All areas of education, including the school sector, currently face significant financial challenges and uncertainties. Institutions are increasingly reviewing the provision of devices and services, and looking at learner owned devices and commercially owned ‘free’ cloud-based services. What is the real price of an education system supported and transformed by embedded learning technologies?

Ownership in the age of openness calls for clarity about mutual expectations between learners, communities and ourselves. Ideas and content are shared easily through open platforms, and yet attributions can be masked in the flow of dissemination: does credit always go where it is due?

Openness in the production, sharing and reuse of education/resources is meaningless in the face of neoliberalism. Where coercive competition forms a treadmill for the production of value, openness/OERs are commodified. Control of the educational means of production determines power to frame how open are the relations for the production or consumption of educational goods or services, in order to realise value. The totality of this need, elicited by the state for capital, rather than the rights of feepayers, parents, communities or academics, shapes how human values like openness are revealed and enabled within HE.

Scarce research monies focus attention on impact factors, arguably stagnating practice. For publications, Open Access can increase wider societal impact but at the expense of career progression.We explore the tensions, paradoxes and professional costs on societal benefits, individual agency and academic progression.

Obviously this is a bit of a mash up proposal but it does raise a lot of questions. I think there is a tension between the idea of communities and institutions. Communities of practice, and for that matter the communities in which Open education Resources are being produced and shared, cross institutional boundaries. Furthermore the use of OERs may be within an institutional setting but may also be outside.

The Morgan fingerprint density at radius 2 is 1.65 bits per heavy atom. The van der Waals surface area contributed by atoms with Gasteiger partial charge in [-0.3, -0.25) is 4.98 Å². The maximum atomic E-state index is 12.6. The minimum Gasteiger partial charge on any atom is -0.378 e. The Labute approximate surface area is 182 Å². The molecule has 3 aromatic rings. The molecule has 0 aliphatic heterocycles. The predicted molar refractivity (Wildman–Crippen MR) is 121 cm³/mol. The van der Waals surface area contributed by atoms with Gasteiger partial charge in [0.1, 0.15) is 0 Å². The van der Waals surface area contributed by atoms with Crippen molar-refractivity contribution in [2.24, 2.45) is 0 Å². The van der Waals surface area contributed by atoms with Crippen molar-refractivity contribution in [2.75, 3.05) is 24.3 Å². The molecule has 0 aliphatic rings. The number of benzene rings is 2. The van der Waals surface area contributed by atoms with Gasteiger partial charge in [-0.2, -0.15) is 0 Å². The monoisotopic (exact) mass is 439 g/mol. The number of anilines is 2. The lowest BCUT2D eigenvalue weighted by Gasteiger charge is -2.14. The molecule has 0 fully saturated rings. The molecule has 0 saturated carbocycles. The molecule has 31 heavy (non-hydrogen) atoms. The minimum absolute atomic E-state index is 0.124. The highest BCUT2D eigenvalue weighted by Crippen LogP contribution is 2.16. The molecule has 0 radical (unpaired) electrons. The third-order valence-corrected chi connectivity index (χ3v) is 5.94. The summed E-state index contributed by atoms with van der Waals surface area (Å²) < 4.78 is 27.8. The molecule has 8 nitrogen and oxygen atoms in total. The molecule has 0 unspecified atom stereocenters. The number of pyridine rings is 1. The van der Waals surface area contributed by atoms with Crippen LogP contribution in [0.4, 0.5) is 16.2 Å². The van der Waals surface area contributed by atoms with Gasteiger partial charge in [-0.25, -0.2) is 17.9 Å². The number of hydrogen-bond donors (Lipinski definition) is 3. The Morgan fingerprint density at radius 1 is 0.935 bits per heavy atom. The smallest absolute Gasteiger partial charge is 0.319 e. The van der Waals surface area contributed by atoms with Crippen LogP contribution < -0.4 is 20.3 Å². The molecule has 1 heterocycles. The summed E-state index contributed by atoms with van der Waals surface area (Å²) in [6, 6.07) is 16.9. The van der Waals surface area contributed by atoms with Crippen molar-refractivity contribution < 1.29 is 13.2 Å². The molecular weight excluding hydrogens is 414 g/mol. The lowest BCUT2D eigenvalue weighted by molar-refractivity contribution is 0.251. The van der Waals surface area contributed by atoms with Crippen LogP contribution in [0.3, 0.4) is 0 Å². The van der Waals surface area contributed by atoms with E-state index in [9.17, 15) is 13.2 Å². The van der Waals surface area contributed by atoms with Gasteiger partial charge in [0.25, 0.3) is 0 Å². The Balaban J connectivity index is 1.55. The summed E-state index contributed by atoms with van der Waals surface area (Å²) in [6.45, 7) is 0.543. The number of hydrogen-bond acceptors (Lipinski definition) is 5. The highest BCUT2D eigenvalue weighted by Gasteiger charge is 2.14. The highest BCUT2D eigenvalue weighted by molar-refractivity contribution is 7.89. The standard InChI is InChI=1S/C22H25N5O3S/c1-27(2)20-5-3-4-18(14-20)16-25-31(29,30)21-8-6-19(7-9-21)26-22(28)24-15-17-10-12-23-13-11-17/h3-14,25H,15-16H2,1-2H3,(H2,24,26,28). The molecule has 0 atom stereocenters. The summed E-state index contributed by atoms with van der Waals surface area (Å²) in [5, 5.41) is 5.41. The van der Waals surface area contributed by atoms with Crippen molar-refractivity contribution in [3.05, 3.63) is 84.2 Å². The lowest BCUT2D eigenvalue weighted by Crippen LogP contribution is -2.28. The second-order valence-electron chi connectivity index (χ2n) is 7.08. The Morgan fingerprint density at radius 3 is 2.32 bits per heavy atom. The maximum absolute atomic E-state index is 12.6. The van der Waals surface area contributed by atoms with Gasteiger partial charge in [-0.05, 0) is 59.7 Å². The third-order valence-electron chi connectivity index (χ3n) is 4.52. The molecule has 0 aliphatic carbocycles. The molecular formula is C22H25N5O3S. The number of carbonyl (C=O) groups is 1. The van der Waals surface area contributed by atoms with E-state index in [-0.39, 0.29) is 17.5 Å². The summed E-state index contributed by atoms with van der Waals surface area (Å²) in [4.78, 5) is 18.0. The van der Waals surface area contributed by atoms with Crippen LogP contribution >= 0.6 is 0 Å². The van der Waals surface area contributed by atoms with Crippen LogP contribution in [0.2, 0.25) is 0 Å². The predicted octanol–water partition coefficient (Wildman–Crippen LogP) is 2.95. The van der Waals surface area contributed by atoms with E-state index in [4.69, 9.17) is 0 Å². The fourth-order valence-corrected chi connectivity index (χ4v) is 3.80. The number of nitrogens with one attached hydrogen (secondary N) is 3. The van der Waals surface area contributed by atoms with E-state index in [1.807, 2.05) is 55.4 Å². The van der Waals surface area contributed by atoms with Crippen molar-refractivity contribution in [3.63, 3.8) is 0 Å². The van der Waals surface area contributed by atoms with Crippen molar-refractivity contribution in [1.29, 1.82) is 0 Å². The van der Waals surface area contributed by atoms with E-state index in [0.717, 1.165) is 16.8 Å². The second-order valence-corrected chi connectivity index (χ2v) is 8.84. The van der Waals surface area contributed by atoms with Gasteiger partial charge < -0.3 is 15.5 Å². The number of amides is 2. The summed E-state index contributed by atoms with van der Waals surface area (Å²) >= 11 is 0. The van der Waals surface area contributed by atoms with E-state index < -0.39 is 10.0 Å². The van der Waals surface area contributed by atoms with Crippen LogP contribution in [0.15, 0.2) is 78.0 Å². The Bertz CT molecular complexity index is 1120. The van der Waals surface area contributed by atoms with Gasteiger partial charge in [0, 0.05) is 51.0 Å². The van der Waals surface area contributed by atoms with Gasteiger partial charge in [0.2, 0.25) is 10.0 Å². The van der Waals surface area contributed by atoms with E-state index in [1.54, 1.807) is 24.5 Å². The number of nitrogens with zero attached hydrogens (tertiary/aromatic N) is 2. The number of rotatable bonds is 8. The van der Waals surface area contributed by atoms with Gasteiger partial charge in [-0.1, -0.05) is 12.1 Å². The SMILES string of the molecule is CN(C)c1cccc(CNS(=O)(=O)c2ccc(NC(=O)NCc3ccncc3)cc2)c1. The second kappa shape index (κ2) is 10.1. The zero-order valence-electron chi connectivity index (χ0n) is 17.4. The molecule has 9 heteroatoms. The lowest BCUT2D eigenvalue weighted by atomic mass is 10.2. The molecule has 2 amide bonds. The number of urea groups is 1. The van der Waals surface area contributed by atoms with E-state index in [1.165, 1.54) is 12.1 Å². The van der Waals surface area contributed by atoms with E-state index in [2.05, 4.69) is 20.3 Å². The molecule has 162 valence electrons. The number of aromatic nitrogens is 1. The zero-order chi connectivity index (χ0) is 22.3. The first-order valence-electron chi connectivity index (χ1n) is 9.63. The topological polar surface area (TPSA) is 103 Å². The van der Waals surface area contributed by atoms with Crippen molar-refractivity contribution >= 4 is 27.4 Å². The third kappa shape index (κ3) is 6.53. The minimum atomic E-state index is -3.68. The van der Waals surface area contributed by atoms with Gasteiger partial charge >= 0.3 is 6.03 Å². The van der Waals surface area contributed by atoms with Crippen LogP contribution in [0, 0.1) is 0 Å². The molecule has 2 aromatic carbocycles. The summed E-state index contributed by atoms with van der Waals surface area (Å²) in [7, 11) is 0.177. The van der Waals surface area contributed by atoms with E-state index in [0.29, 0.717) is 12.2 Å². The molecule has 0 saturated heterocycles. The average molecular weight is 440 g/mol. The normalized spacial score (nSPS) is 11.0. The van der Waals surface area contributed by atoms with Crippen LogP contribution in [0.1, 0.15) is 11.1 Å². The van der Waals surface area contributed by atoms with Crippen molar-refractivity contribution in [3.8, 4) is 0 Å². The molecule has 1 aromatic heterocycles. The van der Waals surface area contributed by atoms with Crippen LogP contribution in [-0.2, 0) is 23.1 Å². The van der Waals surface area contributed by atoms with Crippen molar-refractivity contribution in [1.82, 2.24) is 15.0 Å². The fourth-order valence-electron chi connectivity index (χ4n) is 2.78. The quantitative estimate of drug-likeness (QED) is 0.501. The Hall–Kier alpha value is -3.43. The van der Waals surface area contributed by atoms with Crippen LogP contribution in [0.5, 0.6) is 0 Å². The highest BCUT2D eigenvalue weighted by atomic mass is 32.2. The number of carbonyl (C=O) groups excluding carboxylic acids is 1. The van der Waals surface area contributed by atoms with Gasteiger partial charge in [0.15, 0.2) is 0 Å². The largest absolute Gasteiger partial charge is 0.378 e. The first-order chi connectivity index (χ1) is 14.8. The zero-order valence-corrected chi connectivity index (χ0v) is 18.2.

This again is reflected in recognition and reward structures. Whilst reward structures within institutions are based on either monetary compensation or in terms of progression, rewards within the community may reflect a wider understanding of recognition, especially respect or standing within that community. Does credit always go to who it should? Probably not, but this is taking a very individualistic view of research. Surely credit should be shared in the community rather than in the closed door offices of academic researchers.

Are OERs being commodified? Presumably the term “coercive competition” refers to the growing practice to require academics and researchers to publish their work as OERs. I don’t really understand what the authors mean in saying “The totality of this need, elicited by the state for capital, rather than the rights of feepayers, parents, communities or academics, shapes how human values like openness are revealed and enabled within HE.” Of course the idea of openness is being hijacked by institutions. But at the same time the movement towards openness is contradictory and I am not sure this is reflected in the abstract. Especially missing is a discussion of the nature of OERs in allowing reuse and modification and the impact this has on (commodified) relations of production and intellectual property. And at the same time, the spread of OERs is allowing new open forms of learning and knowledge production outside the confines of the institution. thus whilst the movement towards OERs may be becoming commodified the use of OERs is challenging traditional understandings of those very commodities.

I don’t think this reveals a paradox but a dialectical contradiction. Present schooling models of education are being found to be wanting. The discussion about open education is important in that it could provide an alternative to privatisation. The discussion over OERs forms an important part of this debate and to this extent the debate over this symposium is extremely interesting.

Rich and immersive learning environments

June 15th, 2011 by Graham Attwell

Earlier this week I was at an international project meeting in Pontypridd in Wales. As is common with such meetings, and indeed many training events, it was held in a hotel. The hotel meeting room was perfectly adequate with plenty of space and natural light. Indeed I would not have given it two minutes thought normally. I have been in many much worse venues.